Exiled to the Undiscovered Country

This should be fun. Here’s the topic suggestion from the Daily Post that I found in my email this morning:

Topic #268:

Do you agree with the death penalty? Is it ever right to kill? And under what circumstances? Is it worth the risks of being wrong?

For an interesting and surprising history ready Wikipedia’s entry on Capital Punishment (Only 58 nations actively practice it anymore).

Of course my first thought is, “I don’t know, what’s the death penalty been saying? We might have to agree to disagree.” Probably just the latest evidence of my continuing progression of becoming a pedantic old fart. Anyways, let’s talk about this.

The thing about death is that it’s kinda permanent. There’s really no changing your mind after you’ve executed someone. And nobody would claim our justice system is flawless except a fool or a campaigning politician. (Do I repeat myself?) With this in mind, the only way I can really condone execution is if someone sentenced to life imprisonment waives their rights to appeal and requests a quick death instead.

One of the reasons we have the presumption of innocence in this country is an understanding of the consequences of the courts being wrong. Take the basic two ways a criminal court can be wrong: First they might acquit a guilty party, second they may convict an innocent. In both these cases, the guilty party goes free, but in the second we have an additional injustice committed against an innocent, and committed by the very system of law sworn to defend them.

If that innocent person is executed, the state has literally taken everything from someone because of a mistake. It doesn’t matter if only one in a million condemned prisoners is falsely convicted, even a single person is too many. We only get the one life, you know.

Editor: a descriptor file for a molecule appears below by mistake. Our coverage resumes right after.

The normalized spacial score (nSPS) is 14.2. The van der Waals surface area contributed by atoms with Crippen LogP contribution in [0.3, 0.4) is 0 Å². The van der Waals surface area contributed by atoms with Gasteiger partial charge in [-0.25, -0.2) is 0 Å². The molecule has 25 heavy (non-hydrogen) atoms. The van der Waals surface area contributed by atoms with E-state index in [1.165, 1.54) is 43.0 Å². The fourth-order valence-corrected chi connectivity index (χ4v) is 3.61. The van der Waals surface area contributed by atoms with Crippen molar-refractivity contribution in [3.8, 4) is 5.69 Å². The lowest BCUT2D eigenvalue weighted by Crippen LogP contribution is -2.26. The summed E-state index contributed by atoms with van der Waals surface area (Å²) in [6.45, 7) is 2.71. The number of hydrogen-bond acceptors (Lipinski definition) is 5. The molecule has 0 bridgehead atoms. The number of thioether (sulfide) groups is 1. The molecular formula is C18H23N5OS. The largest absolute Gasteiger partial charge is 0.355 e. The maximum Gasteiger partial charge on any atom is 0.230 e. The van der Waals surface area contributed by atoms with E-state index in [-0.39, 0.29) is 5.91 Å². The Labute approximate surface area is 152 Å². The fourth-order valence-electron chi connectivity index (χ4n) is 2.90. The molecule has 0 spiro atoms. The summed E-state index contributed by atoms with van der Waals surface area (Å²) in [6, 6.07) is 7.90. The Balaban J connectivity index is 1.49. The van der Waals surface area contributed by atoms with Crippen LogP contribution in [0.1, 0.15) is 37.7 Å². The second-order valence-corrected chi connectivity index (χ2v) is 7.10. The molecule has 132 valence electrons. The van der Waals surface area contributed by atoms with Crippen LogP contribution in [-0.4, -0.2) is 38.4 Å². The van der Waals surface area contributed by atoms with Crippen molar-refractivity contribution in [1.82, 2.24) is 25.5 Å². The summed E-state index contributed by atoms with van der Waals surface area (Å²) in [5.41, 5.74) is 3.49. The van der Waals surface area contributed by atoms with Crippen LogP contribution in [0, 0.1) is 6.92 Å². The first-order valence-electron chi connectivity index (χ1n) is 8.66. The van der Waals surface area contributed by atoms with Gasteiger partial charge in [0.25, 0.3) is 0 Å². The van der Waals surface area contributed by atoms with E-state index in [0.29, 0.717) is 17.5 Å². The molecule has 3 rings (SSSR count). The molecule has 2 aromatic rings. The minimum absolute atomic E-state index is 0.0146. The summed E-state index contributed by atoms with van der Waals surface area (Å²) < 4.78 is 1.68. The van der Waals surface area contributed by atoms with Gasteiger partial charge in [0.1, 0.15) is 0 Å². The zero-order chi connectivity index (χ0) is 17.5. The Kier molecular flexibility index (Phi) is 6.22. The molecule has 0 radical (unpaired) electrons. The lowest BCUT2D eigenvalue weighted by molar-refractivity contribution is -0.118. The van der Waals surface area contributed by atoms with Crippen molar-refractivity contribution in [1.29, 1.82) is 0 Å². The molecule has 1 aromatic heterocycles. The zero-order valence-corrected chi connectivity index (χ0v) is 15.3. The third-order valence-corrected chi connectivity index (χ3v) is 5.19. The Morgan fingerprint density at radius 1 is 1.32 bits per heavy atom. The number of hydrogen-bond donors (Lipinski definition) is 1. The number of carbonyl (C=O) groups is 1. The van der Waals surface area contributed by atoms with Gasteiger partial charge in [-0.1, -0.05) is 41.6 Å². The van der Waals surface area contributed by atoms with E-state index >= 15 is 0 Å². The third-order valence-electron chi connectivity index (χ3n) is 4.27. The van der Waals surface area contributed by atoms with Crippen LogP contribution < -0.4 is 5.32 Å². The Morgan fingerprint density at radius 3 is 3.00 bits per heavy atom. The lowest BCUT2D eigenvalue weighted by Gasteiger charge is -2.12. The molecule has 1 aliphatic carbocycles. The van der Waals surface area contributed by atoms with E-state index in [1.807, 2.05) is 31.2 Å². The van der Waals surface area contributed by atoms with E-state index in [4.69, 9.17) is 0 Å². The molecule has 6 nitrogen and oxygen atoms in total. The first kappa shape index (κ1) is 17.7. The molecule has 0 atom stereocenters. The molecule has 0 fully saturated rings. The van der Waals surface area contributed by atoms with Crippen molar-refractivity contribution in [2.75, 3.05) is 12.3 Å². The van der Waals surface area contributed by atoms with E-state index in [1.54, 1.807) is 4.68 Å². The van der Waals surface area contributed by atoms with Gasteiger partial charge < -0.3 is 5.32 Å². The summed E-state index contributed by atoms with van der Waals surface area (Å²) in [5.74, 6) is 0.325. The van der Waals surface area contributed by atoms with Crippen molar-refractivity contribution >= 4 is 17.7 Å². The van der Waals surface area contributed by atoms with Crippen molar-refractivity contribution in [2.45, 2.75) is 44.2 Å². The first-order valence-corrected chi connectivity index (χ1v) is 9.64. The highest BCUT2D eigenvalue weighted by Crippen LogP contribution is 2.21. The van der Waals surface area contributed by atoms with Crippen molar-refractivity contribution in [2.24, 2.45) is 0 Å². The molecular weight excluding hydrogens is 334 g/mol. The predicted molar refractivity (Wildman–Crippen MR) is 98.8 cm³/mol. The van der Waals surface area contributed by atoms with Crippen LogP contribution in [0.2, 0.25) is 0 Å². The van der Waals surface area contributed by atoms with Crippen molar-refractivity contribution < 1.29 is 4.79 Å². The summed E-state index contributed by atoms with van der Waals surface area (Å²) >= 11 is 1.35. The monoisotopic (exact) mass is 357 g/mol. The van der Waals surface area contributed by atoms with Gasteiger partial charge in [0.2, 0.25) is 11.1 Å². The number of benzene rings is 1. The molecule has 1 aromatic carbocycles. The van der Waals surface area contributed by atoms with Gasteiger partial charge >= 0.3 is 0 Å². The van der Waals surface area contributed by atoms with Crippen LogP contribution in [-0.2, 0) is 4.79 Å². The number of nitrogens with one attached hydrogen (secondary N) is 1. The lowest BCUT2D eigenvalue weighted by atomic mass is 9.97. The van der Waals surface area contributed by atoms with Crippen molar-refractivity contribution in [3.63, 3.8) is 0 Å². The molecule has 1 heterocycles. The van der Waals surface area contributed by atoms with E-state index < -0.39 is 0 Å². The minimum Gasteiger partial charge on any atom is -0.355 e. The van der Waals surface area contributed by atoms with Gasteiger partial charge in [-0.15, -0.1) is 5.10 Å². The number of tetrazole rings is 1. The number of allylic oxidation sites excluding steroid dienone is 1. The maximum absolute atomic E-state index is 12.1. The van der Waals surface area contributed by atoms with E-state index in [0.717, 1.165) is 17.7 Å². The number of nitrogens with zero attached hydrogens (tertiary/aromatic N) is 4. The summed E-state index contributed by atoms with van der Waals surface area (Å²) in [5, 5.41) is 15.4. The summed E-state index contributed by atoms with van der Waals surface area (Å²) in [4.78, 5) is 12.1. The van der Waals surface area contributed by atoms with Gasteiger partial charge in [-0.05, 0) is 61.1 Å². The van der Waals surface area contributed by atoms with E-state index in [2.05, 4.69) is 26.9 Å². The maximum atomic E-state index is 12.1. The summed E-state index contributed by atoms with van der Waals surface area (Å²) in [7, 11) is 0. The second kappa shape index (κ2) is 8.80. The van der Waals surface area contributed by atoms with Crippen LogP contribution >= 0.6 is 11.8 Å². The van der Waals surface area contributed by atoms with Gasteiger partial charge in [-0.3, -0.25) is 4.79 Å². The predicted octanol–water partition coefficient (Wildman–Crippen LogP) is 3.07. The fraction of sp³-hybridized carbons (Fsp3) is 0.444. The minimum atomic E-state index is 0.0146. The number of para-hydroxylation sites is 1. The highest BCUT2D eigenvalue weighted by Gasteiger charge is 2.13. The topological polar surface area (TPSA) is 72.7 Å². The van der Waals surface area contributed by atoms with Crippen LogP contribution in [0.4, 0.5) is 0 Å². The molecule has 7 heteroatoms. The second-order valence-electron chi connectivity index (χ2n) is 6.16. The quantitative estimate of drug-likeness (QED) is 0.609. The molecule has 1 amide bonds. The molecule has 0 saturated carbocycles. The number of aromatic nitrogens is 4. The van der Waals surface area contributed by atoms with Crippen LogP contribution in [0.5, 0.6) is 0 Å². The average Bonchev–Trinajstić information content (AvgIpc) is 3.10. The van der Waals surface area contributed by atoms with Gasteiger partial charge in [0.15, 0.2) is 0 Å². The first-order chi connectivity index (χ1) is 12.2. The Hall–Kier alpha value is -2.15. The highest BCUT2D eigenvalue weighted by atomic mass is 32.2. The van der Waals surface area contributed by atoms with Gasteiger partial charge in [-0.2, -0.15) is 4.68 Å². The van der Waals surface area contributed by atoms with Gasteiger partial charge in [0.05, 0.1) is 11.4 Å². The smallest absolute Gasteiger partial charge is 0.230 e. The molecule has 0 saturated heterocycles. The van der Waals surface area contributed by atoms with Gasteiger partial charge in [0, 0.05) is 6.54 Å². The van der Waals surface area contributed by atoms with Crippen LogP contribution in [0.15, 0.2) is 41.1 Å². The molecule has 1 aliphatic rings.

There’s something very strange about the way this country perceives law enforcement. It’s treated almost as though “justice” is a simple thing that can be scored like a sporting event. District attorneys flaunt convictions like a scorecard, and resist retrials apparently out of a childish fear of looking bad. Read the statements from judicial candidates in the next election and compare boasts about being “tough on crime” to any talk about fairness, impartiality, or the law.

It feels almost as if it’s treated like a game rather than a system to make it easier for people to live with each other. The courts are a tool for people to redress wrongs, settle disputes, defend themselves and others from each other and also from the very government that applies the law. It’s not as simple as us vs. them, we’re the good guys, they’re the bad guys, go team. It can’t be boiled down to a folksy cliche or soundbite or talking point, not if it’s going to apply to the infinite complexities of real people living in the real world.

Heh, I suppose I drifted off topic a bit there. But only a bit, only a little bit. I could go on about this, but I’m tired and frankly getting a little depressed.

For the moment, good night and take care of each other.

About Leo Tarvi

Mostly fictional.

Posted on October 4, 2011, in Daily Post and tagged , , , , , , . Bookmark the permalink. Leave a comment.

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